AngularJS

From Zero to Hero: AngularJS Validation

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Today we’re going to talk about the front-end validation using AngularJS and Bootstrap. This will be illustrated by four separate examples:

–       usage of AngularJS build-in validation directives;

–       custom validation of a bank account with the AngularJS service;

–       username validation done after the onblur event;

–       group field validation.

Preparing a good stock

Like in cooking we need a good stock that will serve as our foundation for development.

Bower

What is “Bower” (https://github.com/bower/bower)? It is a front-end package manager. You can use it for the installation (download) of a specific package into your project, for example:

bower install bootstrap
bower install jquery
bower install angular

All installed libraries are then stored inside the folder /bower_components. Even your project can be defined as Bower Package by using the init command:

 bower init

As a result, your project dependency list will be created inside the bower.json file, which looks like this:

"dependencies": {
"angular": "~1.2.3",
    "bootstrap": "~3.0.2"
  }
}

So when you’re going to pack the whole project and push it for example to the GitHub, you can push it without dependencies (packages). If anyone wants to use this project (after obtaining it from GitHub), then one should only run the following command:

bower install

This will start downloading all necessary dependencies defined in bower.json.

Another useful feature is the registration of your (GitHub) project as a bower package. That means that everyone can use the command:

bower install your_project

Your project is then installed automatically with all dependencies defined in bower.json.

Bootstrap

The next ingredient in our stock is Bootstrap. It is a front-end framework for responsive web development. In our case we will need its advanced grid system and CSS styling. Basically, it means that we’ll use a prepared set of appropriately styled HTML elements (http://getbootstrap.com/css/) for the form usage.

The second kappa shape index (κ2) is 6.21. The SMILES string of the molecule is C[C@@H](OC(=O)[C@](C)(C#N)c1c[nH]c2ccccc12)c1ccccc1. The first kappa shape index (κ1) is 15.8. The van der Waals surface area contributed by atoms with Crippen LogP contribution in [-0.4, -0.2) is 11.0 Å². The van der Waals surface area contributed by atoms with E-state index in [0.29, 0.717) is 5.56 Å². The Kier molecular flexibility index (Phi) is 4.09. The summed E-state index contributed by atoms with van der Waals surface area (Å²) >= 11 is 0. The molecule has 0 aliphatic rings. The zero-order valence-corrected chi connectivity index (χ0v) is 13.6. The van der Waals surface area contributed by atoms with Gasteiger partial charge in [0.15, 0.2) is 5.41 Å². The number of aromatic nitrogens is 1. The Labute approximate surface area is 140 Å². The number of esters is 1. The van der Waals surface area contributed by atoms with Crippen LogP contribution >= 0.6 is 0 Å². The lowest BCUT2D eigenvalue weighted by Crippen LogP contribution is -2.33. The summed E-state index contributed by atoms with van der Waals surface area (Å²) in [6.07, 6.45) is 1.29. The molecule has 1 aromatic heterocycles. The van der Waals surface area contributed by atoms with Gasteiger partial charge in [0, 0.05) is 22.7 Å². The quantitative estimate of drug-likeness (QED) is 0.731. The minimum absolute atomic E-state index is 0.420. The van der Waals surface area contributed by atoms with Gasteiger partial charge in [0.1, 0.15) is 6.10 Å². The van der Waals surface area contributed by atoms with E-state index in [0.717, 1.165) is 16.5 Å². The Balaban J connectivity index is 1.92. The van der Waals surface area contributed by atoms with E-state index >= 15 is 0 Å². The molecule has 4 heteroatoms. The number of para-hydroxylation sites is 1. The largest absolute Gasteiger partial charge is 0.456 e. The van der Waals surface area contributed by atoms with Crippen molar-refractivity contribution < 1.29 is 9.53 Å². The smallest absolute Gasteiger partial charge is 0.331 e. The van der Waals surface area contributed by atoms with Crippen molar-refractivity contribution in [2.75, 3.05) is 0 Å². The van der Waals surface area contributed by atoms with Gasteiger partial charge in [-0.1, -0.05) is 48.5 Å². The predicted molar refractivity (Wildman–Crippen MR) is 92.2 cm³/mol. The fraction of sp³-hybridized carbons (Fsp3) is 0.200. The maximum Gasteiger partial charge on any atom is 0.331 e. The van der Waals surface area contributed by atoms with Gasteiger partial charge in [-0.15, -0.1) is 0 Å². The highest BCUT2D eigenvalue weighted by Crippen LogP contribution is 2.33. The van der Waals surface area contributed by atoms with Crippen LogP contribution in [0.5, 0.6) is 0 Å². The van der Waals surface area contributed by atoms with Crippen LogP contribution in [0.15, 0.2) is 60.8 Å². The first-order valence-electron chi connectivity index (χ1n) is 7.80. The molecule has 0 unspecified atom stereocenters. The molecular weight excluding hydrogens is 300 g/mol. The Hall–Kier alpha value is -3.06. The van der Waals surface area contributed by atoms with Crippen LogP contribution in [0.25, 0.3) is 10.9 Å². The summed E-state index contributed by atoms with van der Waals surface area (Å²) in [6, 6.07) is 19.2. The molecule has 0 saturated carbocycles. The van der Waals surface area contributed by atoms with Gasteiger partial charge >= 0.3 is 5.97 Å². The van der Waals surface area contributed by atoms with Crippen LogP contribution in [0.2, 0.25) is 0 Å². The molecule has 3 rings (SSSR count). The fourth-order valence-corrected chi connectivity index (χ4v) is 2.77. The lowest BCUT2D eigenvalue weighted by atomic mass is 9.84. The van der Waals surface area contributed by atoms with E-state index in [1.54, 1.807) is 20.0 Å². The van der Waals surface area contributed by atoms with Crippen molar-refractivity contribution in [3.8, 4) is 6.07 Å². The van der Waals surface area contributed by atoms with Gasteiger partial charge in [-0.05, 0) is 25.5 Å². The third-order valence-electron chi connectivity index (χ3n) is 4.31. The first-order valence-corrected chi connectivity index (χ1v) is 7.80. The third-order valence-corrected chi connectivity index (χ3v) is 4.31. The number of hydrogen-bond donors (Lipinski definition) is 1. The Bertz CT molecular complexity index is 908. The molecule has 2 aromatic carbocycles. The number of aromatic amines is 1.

We are going to use the so-called Horizontal Form that uses predefined grid classes.

<form class=”form-horizontal”>
  <div class=”form-group | has-error | has-success”>
    <label for=”inputEmail” class=”col-sm-2 control-label”>Email: *</label>
    <div class=”col-sm-10”>
      <input type=”email” class=”form-control” id=”inputEmail”>
      <span class="help-block">Validation Error Message</span>
    </div>
  </div>
  <div class=”form-group>
    <div class=”col-sm-offset-2 col-sm-10”>
      <button type=”submit” class=”btn btn-default”>Submit</button>
    </div>
  </div>
</form>

The class form-group acts as a grid row, so there is no need to use a standard Bootstrap .row class.

We can also add the class has-error or has-success – depends on the result of validation.

Inside a row we are using two columns for positioning: one with the class col-sm-2 and one with the class col-sm-10. The first column is used for the input label with the class control-label whereas the second is used for the input itself and with the class form-control.

For the position of the submit button an offset is used (class col-sm-offset-2) and classes btn btn-default are used for button styling.

For any kind of messages (for example validation messages) that are bound to the input, a span with the class help-block is used.

Directive controllers

How can directives work together i.e. speak to each other? The answer is through a directive controller – this is a function assigned to the controller property of the directive. We can say that the directive controller represents its API to the other directives. We use the require property of the directive to gain a controller and then it is accessible as the last parameter in the link function of the directive:

require: “passwordVerify”

where “passwordVerify” is the name of the directive whose controller we want to access. How to assemble a name for the required property is demonstrated in the book: Brad Green & Shyam Seshadri, AngularJS, page 134, table 6.7.

We can also access more controllers at once using the bracket notation:

require: ["passwordVerify", "ngModel"]

In the latter case, the array of controllers is passed to the link function as a parameter and then we can access a specific controller in a usual way (ctrl[0], ctrl[1] etc.).

But why do we talk about directive controllers in the context of validation ? Because in the custom directive (used for validation) we are going to speak to the directive ng-model and its controller NgModelController. The reason hides in the method $setValidity(..) which is called to mark a validation error.

Isolated Scope

Because the validation in AngularJS is done with directives, we have to understand how scope works in relation to them. Usually, you want to access the scope to watch model values etc. There are three options of getting a scope in the directive using the scope property of the directive.